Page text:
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Judges Fight Set For Next Week

Senate Majority Leader Bill Frist (R-Tenn.) set the stage Tuesday for the final showdown over judicial filibusters, declaring that he would bring up judicial nominees for floor debate next week.

Frist said that once the highway bill is cleared, which should happen by the end of this week, the chamber would begin its first consideration this year of one of President Bush’s controversial judicial nominees. That would begin the process that could lead to a historic vote on a parliamentary tactic to end filibusters.

“We need to turn to 100 United States Senators and move to the issue surrounding judges,” Frist said, adding later, “It’s time to do that.”

Frist’s pronouncement, which was his first public declaration of when the judicial floor battle would begin, comes as some undecided Senate Republicans and Democrats were trying to find a way to avoid a showdown, and as the Democratic leadership began its final push to deny Frist the 50 votes he needs to end filibusters.

Frist declined to say specifically which nominee would be brought up first, but he seemed to confirm media reports, including one in Tuesday’s Washington Times, that the plan would be to call up Texas Supreme Court Justice Priscilla Owen. She was the only nominee Frist cited by name at Tuesday’s weekly press conference.

Owen could become the most tangible symbol of the current judicial wars.

Nominated in May 2001, Owen was rejected by the Judiciary Committee in 2002 when it was controlled by Democrats, only to be renominated by Bush in 2003, when the GOP was back in control. Filibustered in 2003 and 2004, Owen now stands on the verge of becoming the first nominee confirmed by a simple majority vote — if the Senate goes “nuclear.”

Frist shrugged off any compromise offer that didn’t guarantee a straight up-or-down vote on Owen and the six other circuit court nominees who were filibustered in the 108th Congress and have been renominated by Bush this year. “It’s hard to compromise to the extent that people don’t get an up-or-down vote,” he said.

Democratic leaders similarly dismissed suggestions from Sen. Ben Nelson (D-Neb.), as well as several Republicans, that a deal could be reached that would virtually assure confirmation to Bush’s judges, including Supreme Court nominees, except for a couple of the already filibustered nominees.

Senate Minority Whip Dick Durbin (D-Ill.) said the Democrats would not give up their right to filibuster nominees such as Owen. “The bottom line is protecting this Senate tradition,” Durbin said.

Minority Leader Harry Reid (D-Nev.) formally rejected a compromise offer Frist made to Democrats almost two weeks ago. Reid’s decision didn’t come as a surprise to anyone since he had initially labeled the Frist offer a “wet kiss” to Christian conservative GOP activists.

The biggest question hanging over next week’s debate is whether Frist has the votes necessary to pull off the historic move. Two GOP Senators, John McCain (Ariz.) and Lincoln Chafee (R.I.), have stated their outright opposition to Frist’s move, and a third, Olympia Snowe (Maine), has sent every signal possible that she doesn’t support the effort.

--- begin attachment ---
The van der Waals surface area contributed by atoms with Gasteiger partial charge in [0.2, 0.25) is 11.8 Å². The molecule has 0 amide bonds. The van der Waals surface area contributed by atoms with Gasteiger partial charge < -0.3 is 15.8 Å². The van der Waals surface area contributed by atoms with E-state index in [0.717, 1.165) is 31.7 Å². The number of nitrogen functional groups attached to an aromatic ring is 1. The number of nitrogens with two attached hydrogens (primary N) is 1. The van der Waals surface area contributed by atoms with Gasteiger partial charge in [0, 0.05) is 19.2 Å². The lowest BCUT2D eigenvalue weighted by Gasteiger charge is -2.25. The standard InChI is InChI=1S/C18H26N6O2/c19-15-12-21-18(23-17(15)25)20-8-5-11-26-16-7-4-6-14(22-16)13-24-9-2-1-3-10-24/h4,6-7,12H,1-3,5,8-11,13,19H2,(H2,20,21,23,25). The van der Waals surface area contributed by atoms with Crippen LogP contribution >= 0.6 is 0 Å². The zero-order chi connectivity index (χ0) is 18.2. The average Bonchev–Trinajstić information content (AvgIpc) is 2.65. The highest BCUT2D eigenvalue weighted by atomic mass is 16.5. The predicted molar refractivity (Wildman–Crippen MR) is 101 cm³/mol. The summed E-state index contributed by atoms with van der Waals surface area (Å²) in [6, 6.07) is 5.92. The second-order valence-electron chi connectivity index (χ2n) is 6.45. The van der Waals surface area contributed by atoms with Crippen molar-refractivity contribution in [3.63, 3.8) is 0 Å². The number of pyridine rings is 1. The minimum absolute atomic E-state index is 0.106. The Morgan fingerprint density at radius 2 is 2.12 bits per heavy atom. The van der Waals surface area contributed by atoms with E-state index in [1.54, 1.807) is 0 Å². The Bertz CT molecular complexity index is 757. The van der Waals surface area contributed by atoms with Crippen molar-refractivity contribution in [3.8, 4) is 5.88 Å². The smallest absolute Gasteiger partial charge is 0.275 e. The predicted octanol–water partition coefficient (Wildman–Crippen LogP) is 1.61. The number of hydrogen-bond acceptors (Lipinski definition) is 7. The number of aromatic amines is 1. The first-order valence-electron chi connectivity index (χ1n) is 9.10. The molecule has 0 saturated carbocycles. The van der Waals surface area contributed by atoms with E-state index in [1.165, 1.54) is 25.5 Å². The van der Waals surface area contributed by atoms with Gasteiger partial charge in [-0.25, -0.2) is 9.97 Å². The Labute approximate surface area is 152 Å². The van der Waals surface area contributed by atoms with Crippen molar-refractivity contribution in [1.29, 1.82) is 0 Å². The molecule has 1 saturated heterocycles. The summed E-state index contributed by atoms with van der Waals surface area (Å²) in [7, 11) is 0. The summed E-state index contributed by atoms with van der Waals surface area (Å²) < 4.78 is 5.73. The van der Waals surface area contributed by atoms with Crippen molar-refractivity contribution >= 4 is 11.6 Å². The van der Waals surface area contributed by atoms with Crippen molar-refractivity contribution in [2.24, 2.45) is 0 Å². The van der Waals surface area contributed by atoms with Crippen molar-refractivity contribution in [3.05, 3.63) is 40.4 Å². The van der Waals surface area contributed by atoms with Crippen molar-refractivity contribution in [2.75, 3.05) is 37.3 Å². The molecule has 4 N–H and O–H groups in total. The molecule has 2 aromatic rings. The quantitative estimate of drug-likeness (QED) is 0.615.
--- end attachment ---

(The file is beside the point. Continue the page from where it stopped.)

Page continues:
That leaves several critical swing votes, including Sens. John Warner (R-Va.), Susan Collins (R-Maine), Arlen Specter (R-Pa.), Chuck Hagel (R-Neb.) and Mike DeWine (R-Ohio).

DeWine, who has remained silent about his position for the past several months, said Tuesday that he is supportive of the general concepts of the compromise solution that Sens. Trent Lott (R-Miss.) and Nelson have been working on for the past few months.

“There’s a deal to be made there,” DeWine said. “I think that outline makes sense. … We’re in the ballpark there.”

McCain also appeared to endorse the concept. “I think there’s a deal that should be and could be made,” he said.

Nelson’s attempt is designed to shut down both the nuclear option and the current filibusters by getting six Senators from each side to sign a memorandum of understanding. The six Republicans would swear off support of the nuclear option, while six Democrats would vow to support cloture on ending filibusters for judicial nominees.

The final point of contention, Nelson says, is how many of the seven filibustered nominees would be approved.

While Nelson considers a deal to be close, Lott said the filibustered nominees are proving to be a major stumbling block. “You can’t do a deal — the six-by-six thing — unless you have a solution for the magnificent seven,” Lott said Tuesday.

In the meantime, leadership aides for Republicans and Democrats have dismissed the effort by Nelson as too little, too late.

Short of a last-minute compromise, the Senate seemed certain to see another round of Democratic filibusters begin next week or whenever Frist is forced to file his cloture motion to attempt to cut off the judicial filibuster.

Sen. Charles Schumer (D-N.Y.), a top Judiciary Committee member and the chairman of the Democratic Senatorial Campaign Committee, said he doesn’t expect votes to change on Owen or other filibustered nominees.

“We feel very strongly that these nominees don’t belong on the bench,” Schumer said.

The expected scenario for the showdown is that if Democrats continue to block cloture on nominees next week, Frist will ask for a ruling from Vice President Cheney that the debate on the nominee was “dilatory.”

The vice president, acting in his capacity as President of the Senate, has already indicated that he’ll support that ruling. Then, Frist would move to table a Democratic attempt to over-rule Cheney.

Senate Majority Whip Mitch McConnell (R-Ky.), who earlier this spring declared that Republicans had enough votes to do it, continued to predict an eventual victory if it comes to a floor vote.

“It has been my prediction that we will have the votes if this step is taken,” McConnell said.

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